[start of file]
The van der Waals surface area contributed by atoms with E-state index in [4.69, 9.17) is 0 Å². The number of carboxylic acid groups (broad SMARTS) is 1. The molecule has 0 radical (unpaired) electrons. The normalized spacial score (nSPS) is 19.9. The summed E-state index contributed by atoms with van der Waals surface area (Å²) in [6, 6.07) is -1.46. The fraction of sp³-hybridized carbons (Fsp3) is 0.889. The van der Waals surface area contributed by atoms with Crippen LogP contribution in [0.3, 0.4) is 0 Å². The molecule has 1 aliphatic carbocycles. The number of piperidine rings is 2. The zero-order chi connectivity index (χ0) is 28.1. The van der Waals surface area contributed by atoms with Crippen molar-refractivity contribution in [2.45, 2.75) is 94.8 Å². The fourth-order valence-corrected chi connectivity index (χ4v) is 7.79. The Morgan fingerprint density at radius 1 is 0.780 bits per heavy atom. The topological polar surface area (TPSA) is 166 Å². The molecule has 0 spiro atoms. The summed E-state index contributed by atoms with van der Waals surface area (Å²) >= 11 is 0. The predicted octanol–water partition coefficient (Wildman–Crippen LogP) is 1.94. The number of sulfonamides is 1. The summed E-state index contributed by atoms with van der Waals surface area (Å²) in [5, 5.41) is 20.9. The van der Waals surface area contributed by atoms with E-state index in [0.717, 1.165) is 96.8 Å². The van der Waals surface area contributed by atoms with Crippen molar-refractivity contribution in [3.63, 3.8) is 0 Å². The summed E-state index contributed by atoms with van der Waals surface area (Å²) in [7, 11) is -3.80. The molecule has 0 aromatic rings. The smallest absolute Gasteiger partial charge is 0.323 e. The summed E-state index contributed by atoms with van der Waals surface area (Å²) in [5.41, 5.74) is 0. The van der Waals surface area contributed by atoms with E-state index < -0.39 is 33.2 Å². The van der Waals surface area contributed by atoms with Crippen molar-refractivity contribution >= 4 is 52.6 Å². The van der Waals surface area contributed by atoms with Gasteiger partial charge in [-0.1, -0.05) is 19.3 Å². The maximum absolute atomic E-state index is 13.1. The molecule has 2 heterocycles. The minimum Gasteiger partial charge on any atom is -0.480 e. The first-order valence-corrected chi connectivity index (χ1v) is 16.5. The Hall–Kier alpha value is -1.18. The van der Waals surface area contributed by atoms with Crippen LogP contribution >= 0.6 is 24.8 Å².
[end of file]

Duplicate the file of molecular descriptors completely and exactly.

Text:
The van der Waals surface area contributed by atoms with E-state index in [4.69, 9.17) is 0 Å². The number of carboxylic acid groups (broad SMARTS) is 1. The molecule has 0 radical (unpaired) electrons. The normalized spacial score (nSPS) is 19.9. The summed E-state index contributed by atoms with van der Waals surface area (Å²) in [6, 6.07) is -1.46. The fraction of sp³-hybridized carbons (Fsp3) is 0.889. The van der Waals surface area contributed by atoms with Crippen LogP contribution in [0.3, 0.4) is 0 Å². The molecule has 1 aliphatic carbocycles. The number of piperidine rings is 2. The zero-order chi connectivity index (χ0) is 28.1. The van der Waals surface area contributed by atoms with Crippen molar-refractivity contribution in [2.45, 2.75) is 94.8 Å². The fourth-order valence-corrected chi connectivity index (χ4v) is 7.79. The Morgan fingerprint density at radius 1 is 0.780 bits per heavy atom. The topological polar surface area (TPSA) is 166 Å². The molecule has 0 spiro atoms. The summed E-state index contributed by atoms with van der Waals surface area (Å²) >= 11 is 0. The predicted octanol–water partition coefficient (Wildman–Crippen LogP) is 1.94. The number of sulfonamides is 1. The summed E-state index contributed by atoms with van der Waals surface area (Å²) in [5, 5.41) is 20.9. The van der Waals surface area contributed by atoms with E-state index in [0.717, 1.165) is 96.8 Å². The van der Waals surface area contributed by atoms with Crippen molar-refractivity contribution in [3.63, 3.8) is 0 Å². The summed E-state index contributed by atoms with van der Waals surface area (Å²) in [7, 11) is -3.80. The molecule has 0 aromatic rings. The smallest absolute Gasteiger partial charge is 0.323 e. The summed E-state index contributed by atoms with van der Waals surface area (Å²) in [5.41, 5.74) is 0. The van der Waals surface area contributed by atoms with E-state index < -0.39 is 33.2 Å². The van der Waals surface area contributed by atoms with Crippen molar-refractivity contribution >= 4 is 52.6 Å². The van der Waals surface area contributed by atoms with Gasteiger partial charge in [-0.1, -0.05) is 19.3 Å². The maximum absolute atomic E-state index is 13.1. The molecule has 2 heterocycles. The minimum Gasteiger partial charge on any atom is -0.480 e. The first-order valence-corrected chi connectivity index (χ1v) is 16.5. The Hall–Kier alpha value is -1.18. The van der Waals surface area contributed by atoms with Crippen LogP contribution >= 0.6 is 24.8 Å².